Sunday, November 20, 2005

Return to the garden

It was a gloriously sunny day today! I hobbled* out to the garden fairly early after a 6 week absence (*I broke my foot in Amsterdam and am two weeks into an eight week cast). Somehow I haven’t quite put the plans I have for putting the garden to bed in line with the reality of my limited mobility. Thanks to Hunter’s help, much important work got done today.

First I surveyed the tomato crop (that might have been harvested had I been here) lying rotten on the ground. Next I brought down the bamboo, weeded lightly and blanketed the beds in a compost of grass clippings. Most of this was done via my pointing and Hunter’s moving. Tomorrow we will work on taking down the dead asparagus, cleaning and clipping the bamboo for winter storage, and tightening up the fence around the apple trees. I also have to bring in the dahlia corms and I have to pot the amaryllis.

The weather is not very promising after tomorrow and the “S” word is in the forecast for the weekend. So we will work hard tomorrow and move the focus indoors to the much neglected basement during the inclement weather.

There are wonderful sweet treasures waiting for me underground. The rutabagas have swelled and the parsnips and carrots have sweetened with the recent frosts. AND the pesky spinach looks like it will put a little something on our plates we while we are here.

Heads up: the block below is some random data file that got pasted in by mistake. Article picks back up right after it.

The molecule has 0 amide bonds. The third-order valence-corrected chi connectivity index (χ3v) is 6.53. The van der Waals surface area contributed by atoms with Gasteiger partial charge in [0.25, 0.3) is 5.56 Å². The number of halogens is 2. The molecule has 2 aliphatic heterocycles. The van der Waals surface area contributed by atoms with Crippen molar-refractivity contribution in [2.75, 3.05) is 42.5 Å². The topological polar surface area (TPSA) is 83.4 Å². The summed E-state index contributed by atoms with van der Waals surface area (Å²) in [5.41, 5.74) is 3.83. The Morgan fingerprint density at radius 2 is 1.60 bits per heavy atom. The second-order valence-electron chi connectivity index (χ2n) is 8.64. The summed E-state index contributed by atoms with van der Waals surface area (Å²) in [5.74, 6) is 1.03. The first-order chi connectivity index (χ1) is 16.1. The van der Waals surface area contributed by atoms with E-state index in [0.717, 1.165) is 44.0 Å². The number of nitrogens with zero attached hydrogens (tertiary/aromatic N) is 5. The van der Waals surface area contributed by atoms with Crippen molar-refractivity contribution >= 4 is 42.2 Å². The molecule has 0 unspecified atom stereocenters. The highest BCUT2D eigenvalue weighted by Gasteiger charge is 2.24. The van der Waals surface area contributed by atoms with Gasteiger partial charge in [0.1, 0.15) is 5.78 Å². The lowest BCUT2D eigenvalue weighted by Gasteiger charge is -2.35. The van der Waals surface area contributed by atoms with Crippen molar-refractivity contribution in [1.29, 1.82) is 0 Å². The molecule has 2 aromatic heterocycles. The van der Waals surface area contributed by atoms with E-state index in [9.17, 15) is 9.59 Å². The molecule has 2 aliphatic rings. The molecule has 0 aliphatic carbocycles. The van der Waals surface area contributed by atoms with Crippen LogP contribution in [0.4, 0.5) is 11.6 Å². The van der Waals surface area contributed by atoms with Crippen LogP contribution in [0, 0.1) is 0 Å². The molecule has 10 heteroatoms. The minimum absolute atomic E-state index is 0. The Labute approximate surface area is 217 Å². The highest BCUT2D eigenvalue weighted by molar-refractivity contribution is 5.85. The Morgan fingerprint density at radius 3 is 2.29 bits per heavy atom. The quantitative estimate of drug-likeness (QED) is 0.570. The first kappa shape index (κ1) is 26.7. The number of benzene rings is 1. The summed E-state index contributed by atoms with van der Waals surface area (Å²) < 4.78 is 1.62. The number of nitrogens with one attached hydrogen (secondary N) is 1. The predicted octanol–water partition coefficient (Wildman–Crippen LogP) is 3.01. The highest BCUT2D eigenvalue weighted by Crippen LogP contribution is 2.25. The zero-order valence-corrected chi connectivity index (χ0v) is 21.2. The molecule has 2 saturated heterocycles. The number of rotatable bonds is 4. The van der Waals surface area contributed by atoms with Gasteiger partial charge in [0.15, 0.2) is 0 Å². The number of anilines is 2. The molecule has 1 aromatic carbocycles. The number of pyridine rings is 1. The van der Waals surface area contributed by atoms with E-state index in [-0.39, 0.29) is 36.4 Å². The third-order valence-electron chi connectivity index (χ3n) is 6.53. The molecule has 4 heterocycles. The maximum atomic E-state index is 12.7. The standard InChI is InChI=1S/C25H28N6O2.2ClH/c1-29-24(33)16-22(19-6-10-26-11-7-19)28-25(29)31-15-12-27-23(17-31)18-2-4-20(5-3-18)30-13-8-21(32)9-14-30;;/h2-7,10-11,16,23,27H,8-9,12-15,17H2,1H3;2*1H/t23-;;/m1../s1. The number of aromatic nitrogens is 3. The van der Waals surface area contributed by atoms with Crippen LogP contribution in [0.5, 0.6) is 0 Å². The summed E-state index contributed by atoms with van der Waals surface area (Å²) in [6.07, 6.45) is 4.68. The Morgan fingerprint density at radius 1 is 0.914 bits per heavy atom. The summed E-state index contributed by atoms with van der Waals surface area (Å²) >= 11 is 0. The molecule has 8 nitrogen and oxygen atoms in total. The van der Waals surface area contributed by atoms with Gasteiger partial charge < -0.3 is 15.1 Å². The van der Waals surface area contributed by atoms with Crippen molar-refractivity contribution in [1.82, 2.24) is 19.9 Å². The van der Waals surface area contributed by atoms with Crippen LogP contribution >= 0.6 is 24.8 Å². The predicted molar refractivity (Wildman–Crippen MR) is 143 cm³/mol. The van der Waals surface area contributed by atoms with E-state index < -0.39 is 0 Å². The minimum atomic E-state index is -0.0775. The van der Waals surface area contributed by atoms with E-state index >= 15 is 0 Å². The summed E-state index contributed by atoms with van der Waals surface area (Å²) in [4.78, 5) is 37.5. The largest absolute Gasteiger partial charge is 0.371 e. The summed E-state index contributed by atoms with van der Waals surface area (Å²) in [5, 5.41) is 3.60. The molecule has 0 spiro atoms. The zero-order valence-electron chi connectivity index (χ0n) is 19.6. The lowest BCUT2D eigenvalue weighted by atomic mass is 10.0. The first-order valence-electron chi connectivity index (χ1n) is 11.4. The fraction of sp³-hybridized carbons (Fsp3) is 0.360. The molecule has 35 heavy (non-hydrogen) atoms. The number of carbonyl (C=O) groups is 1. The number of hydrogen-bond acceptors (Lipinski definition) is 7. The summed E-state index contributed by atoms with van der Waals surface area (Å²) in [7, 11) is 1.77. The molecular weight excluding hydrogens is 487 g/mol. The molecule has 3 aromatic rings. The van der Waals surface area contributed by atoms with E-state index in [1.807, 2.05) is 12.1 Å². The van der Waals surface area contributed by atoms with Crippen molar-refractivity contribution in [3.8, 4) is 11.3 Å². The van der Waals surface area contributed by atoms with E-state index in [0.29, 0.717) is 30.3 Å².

Right now a Hubbard squash is in the oven filling the house with its sweet perfume. Yummmm.

Friday, November 18, 2005

a blooming rhododendron in NOVEMBER ! Posted by Picasa

Thursday, November 17, 2005

Late Fall

I fully expected to return to a landscape of fallen leaves and morning frosts when I returned from Europe last week. Instead I still have a shady back yard and a rhododendron that is in full bloom! Yesterday morning it was 70 degrees and breezy. This is an unusually delayed fall.

Meanwhile the Christmas cactus has begun her budding and it is prodigious! It was a gift from Kathy probably six years ago. It is amazingly healthy given the neglect I give it.

Saturday I will return north and open the garden gate after six weeks of absence. Hopefully there will be rewards waiting for me underground.

Sunday, November 13, 2005

THE market street in Paris Posted by Picasa

Markets in France

Though I was separated from the soil during this trip to Europe, I was never far removed from the fruits of the garden. For example, one of my favorite streets in Paris is the Rue Mouffetard. Long ago it was the way you left Paris for Rome. Now it is a bustling market street. I was particularly taken with the Charentais melons for sale there. I have memories of slicing into one for lunch some 30 years ago when I was traveling through rural France by motorbike and the flavor was divine. I guess they just weren’t made to grow in New England.

The following Saturday I found myself in the market at Aix-en-Provence. I saw my first Cardoons there that day. Cardoons are a cross between celery and an artichoke and are suggested for use with a dish called “Bagna Cauda.” There were spices and beans and olives and …and ... and,

The pictures say it best.

pumpkins and mint Posted by Picasa

all kinds of mushrooms Posted by Picasa

luscious charentais melons Posted by Picasa

melons for sale Posted by Picasa

spices galore Posted by Picasa

Cippolini's Posted by Picasa